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Added makefile, updated documentation

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olivertaylor committed Nov 16, 2014
1 parent 89417a3 commit 6f8fdc7d075901f2482eca61163941ea8a8d4f77
Showing with 38 additions and 33 deletions.
  1. +20 −18 README.md
  2. +5 −0 makefile
  3. +13 −15 textplay
@@ -1,35 +1,37 @@
Textplay
========

Textplay is a simple command-line script that converts screenplays written in [Fountain][fountain] formatted plain-text to a variety of useful formats: HTML, FDX ([Final Draft][finaldraft]), or PDF ([PrinceXML][prince] required).
Textplay is a simple command-line script that converts screenplays written in [Fountain][fountain] formatted plain-text to HTML, XML, and FDX ([Final Draft][finaldraft]).

Textplay has been rigorously tested against fountain documents, but it is not perfect, if you encounter a problem please [open a github issue][ghiss].

## Installation

1. I recommend cloning this repository somewhere convenient, then creating a symbolic link to `textplay` in `/usr/local/bin/`
2. `gem install textplay` (gem may not always be up-to-date)
Clone this repo somewhere convenient, `cd` into that directory, run `make install`. This will place a symbolic link to textplay in `/usr/local/bin/`. This symbolic link can be removed with `make uninstall`.

Textplay was built using Mac OS 10.6-9 and Ruby 1.8-2.0. I have only tested it in this environment, if you want to run Textplay in another environment (such as Windows) you may have to modify the code.
Textplay was built using Mac OS 10.6-10 and Ruby 1.8-2.0. I have only tested it in this environment, if you want to run Textplay in another environment (such as Windows) you may have to modify the code.

## Command-line interface
## Using textplay

Calling Textplay from the command-line is simple:
textplay [options]

`textplay [options] [input-path] [output-path]`
-h, --help Display the help text
-s, --snippet Do not include document headers/footers
-f, --fdx Convert to Final Draft .fdx
-x, --xml Output as the internal raw XML

* The first argument is always an input-path.
* The second argument is always an output-path.
* If there's no output-path textplay prints to `STDOUT` (PDFs go to `/tmp/`).
* If there's no input-path textplay reads from `STDIN`.
By default textplay converts to a fully-formed HTML document.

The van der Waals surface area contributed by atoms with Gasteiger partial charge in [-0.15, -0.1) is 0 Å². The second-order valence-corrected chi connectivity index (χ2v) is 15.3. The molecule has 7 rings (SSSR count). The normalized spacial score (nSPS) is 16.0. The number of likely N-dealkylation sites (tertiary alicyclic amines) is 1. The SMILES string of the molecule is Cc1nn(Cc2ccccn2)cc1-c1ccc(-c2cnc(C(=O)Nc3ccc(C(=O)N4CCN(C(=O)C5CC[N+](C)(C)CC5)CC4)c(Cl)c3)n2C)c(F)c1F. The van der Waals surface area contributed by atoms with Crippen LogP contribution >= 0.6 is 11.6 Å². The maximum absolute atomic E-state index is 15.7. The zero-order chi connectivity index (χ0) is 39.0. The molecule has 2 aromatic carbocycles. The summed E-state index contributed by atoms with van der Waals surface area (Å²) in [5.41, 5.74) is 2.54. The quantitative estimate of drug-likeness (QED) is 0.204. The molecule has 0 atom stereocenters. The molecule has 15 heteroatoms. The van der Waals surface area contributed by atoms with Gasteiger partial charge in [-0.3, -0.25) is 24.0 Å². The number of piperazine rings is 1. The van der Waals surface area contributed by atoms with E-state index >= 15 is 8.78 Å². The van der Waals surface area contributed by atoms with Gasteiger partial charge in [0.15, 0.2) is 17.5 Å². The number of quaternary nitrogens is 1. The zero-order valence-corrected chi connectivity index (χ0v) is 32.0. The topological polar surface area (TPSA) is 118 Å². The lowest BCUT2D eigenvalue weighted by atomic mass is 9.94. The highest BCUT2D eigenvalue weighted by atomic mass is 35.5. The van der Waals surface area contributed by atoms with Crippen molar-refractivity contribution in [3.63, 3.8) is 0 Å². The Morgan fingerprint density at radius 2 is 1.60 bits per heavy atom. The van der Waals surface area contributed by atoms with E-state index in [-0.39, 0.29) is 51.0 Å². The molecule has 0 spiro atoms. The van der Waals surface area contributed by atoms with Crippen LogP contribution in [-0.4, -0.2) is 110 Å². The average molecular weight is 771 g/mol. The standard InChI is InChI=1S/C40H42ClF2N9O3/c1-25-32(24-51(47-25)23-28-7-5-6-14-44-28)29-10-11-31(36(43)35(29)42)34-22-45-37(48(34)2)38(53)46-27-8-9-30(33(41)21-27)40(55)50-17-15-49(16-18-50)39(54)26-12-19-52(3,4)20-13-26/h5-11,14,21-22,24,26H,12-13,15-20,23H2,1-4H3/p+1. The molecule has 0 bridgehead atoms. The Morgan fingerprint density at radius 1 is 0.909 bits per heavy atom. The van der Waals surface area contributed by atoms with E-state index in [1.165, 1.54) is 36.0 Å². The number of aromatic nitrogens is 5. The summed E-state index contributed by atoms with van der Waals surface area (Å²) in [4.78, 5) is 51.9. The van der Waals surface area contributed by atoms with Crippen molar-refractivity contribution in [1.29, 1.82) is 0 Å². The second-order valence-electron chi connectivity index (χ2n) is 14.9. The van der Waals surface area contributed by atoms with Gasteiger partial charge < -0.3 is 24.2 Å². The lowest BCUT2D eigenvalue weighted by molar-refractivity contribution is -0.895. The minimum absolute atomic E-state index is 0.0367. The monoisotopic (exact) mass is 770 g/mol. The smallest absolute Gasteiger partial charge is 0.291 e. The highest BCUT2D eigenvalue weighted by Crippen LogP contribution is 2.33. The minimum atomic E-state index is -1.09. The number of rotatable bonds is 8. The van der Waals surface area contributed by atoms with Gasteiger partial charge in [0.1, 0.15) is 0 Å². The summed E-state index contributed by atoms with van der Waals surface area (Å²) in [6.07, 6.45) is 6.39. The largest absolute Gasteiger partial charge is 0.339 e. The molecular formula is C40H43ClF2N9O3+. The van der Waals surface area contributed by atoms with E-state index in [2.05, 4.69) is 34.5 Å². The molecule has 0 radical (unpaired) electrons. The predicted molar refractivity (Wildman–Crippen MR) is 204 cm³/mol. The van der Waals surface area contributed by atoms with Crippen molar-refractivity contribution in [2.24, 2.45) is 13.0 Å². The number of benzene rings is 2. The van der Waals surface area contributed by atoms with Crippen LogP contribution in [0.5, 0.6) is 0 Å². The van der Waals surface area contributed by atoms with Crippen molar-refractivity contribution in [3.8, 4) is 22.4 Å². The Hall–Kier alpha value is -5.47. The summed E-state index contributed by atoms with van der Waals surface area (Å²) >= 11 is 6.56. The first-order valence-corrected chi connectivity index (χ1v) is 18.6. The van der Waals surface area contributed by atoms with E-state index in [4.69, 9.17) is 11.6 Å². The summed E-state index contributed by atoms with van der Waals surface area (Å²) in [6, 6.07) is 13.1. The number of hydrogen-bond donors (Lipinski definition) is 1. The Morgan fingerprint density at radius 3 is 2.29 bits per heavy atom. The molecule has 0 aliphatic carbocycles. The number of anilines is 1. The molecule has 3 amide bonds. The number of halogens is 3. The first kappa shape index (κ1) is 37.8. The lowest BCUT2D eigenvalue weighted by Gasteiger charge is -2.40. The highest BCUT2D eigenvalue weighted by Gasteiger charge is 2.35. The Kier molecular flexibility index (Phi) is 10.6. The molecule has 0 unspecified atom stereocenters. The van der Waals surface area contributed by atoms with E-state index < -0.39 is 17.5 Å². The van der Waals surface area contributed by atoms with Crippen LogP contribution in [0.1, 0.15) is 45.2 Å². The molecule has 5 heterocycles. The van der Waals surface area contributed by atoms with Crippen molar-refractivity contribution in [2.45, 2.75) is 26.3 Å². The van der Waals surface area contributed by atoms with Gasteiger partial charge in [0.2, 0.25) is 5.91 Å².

Textplay has a number of options you can call in the command line:
Texplay is designed to be a Unix tool, thus it always reads from STDIN and
writes to STDOUT. To make a file use standard Unix redirection. For example:

* `-h`, `--help` Displays the help text, including configuration options.
* `-s`, `--snippet` Create snippet instead of full document with headers/footers
* `-f`, `--fdx` Converts the file to FDX instead of HTML.
* `-p`, `--pdf` Converts the file to PDF ([PrinceXML][prince] must be installed on your system).
* `-x`, `--xml` Output as the internal raw XML
textplay < screenplay.fountain > screenplay.html

As another example, textplay has been tested extensively with
[PrinceXML](http://princexml.com). To make a PDF from a fountain document,
use this:

textplay < screenplay.fountain | prince - screenplay.pdf

## Configuring textplay

@@ -44,7 +46,7 @@ Using Fountain's `key:value` title-page syntax, you can control how textplay int
* Textplay is smart about what constitutes a transition. Usually, there's no need to escape transitions, but you can.
* An action line that contains no lower-case letters is converted to a slugline.
* In some cases Textplay does not assume that every whitespace character you type (newlines, spaces, and tabs) is intentional. For example, if you type one space on the line immediately below an all-caps line, Fountain assumes you'd like a Character saying “ ”. Textplay assumes you accidentally typed a space.
* Textplay only allows a single blank line between elements.
* Textplay collapses multiple blank line between elements to a single blank line.

### Q. What parts of the Fountain spec are not supported?

@@ -0,0 +1,5 @@
install: textplay
ln -s $(PWD)/textplay /usr/local/bin/

uninstall: textplay
rm /usr/local/bin/textplay
@@ -107,27 +107,25 @@ optparse.parse!
help_text = "
TEXTPLAY
Usage: textplay [options]
textplay [options]
Texplay is designed to be a Unix tool, thus it always reads from
STDIN and writes to STDOUT. To make a file use standard Unix
redirection. For example:
-h, --help Display the help text
-s, --snippet Do not include document headers/footers
-f, --fdx Convert to Final Draft .fdx
-x, --xml Output as the internal raw XML
textplay < screenplay.fountain > screenplay.html
By default textplay converts to a fully-formed HTML document.
As another example, textplay has been tested extensively with
PrinceXML (http://princexml.com). To make a PDF from a fountain
document, use this:
Texplay is designed to be a Unix tool, thus it always reads from STDIN and
writes to STDOUT. To make a file use standard Unix redirection. For example:
cat screenplay.fountain | textplay | prince - screenplay.pdf
textplay < screenplay.fountain > screenplay.html
By default textplay converts to a fully-formed HTML document.
As another example, textplay has been tested extensively with
[PrinceXML](http://princexml.com). To make a PDF from a fountain document,
use this:
Options:
-h, --help Display the help text
-s, --snippet Do not include document headers/footers
-f, --fdx Convert to Final Draft .fdx
-x, --xml Output as the internal raw XML
textplay < screenplay.fountain | prince - screenplay.pdf
ABOUT TEXTPLAY

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